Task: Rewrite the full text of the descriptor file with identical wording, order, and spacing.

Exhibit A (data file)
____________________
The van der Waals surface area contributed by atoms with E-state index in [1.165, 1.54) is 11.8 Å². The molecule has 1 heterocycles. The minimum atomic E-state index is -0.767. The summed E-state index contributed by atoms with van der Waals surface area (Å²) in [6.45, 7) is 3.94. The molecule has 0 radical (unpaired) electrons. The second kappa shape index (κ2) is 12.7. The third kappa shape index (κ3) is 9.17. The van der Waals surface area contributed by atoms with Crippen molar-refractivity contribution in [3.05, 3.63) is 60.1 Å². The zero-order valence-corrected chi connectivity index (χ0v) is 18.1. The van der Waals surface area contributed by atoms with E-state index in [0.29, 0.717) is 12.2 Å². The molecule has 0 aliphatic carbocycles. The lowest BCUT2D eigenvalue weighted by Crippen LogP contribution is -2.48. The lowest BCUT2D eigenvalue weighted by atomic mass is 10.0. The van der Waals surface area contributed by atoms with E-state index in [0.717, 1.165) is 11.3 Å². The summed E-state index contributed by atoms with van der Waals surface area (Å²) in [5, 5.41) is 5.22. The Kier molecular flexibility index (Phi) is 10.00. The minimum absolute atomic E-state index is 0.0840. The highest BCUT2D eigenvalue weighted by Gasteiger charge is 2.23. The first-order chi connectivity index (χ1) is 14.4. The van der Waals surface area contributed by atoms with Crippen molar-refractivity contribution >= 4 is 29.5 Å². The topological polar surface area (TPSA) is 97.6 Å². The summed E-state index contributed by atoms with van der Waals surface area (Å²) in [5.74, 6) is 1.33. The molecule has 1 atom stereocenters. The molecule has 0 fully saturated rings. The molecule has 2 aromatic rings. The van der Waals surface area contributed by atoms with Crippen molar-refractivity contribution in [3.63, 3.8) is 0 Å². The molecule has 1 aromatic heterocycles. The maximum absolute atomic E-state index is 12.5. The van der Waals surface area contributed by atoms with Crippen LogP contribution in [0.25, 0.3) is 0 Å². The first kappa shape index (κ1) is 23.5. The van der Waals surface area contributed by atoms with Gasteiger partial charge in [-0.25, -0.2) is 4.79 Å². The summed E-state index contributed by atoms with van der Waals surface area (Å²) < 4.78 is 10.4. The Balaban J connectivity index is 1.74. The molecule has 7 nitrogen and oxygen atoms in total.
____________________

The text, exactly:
The van der Waals surface area contributed by atoms with E-state index in [1.165, 1.54) is 11.8 Å². The molecule has 1 heterocycles. The minimum atomic E-state index is -0.767. The summed E-state index contributed by atoms with van der Waals surface area (Å²) in [6.45, 7) is 3.94. The molecule has 0 radical (unpaired) electrons. The second kappa shape index (κ2) is 12.7. The third kappa shape index (κ3) is 9.17. The van der Waals surface area contributed by atoms with Crippen molar-refractivity contribution in [3.05, 3.63) is 60.1 Å². The zero-order valence-corrected chi connectivity index (χ0v) is 18.1. The van der Waals surface area contributed by atoms with E-state index in [0.29, 0.717) is 12.2 Å². The molecule has 0 aliphatic carbocycles. The lowest BCUT2D eigenvalue weighted by Crippen LogP contribution is -2.48. The lowest BCUT2D eigenvalue weighted by atomic mass is 10.0. The van der Waals surface area contributed by atoms with E-state index in [0.717, 1.165) is 11.3 Å². The summed E-state index contributed by atoms with van der Waals surface area (Å²) in [5, 5.41) is 5.22. The Kier molecular flexibility index (Phi) is 10.00. The minimum absolute atomic E-state index is 0.0840. The highest BCUT2D eigenvalue weighted by Gasteiger charge is 2.23. The first-order chi connectivity index (χ1) is 14.4. The van der Waals surface area contributed by atoms with Crippen molar-refractivity contribution >= 4 is 29.5 Å². The topological polar surface area (TPSA) is 97.6 Å². The summed E-state index contributed by atoms with van der Waals surface area (Å²) in [5.74, 6) is 1.33. The molecule has 1 atom stereocenters. The molecule has 0 fully saturated rings. The molecule has 2 aromatic rings. The van der Waals surface area contributed by atoms with Crippen molar-refractivity contribution in [3.63, 3.8) is 0 Å². The molecule has 1 aromatic heterocycles. The maximum absolute atomic E-state index is 12.5. The van der Waals surface area contributed by atoms with Crippen LogP contribution in [0.25, 0.3) is 0 Å². The first kappa shape index (κ1) is 23.5. The van der Waals surface area contributed by atoms with Gasteiger partial charge in [-0.25, -0.2) is 4.79 Å². The summed E-state index contributed by atoms with van der Waals surface area (Å²) < 4.78 is 10.4. The Balaban J connectivity index is 1.74. The molecule has 7 nitrogen and oxygen atoms in total.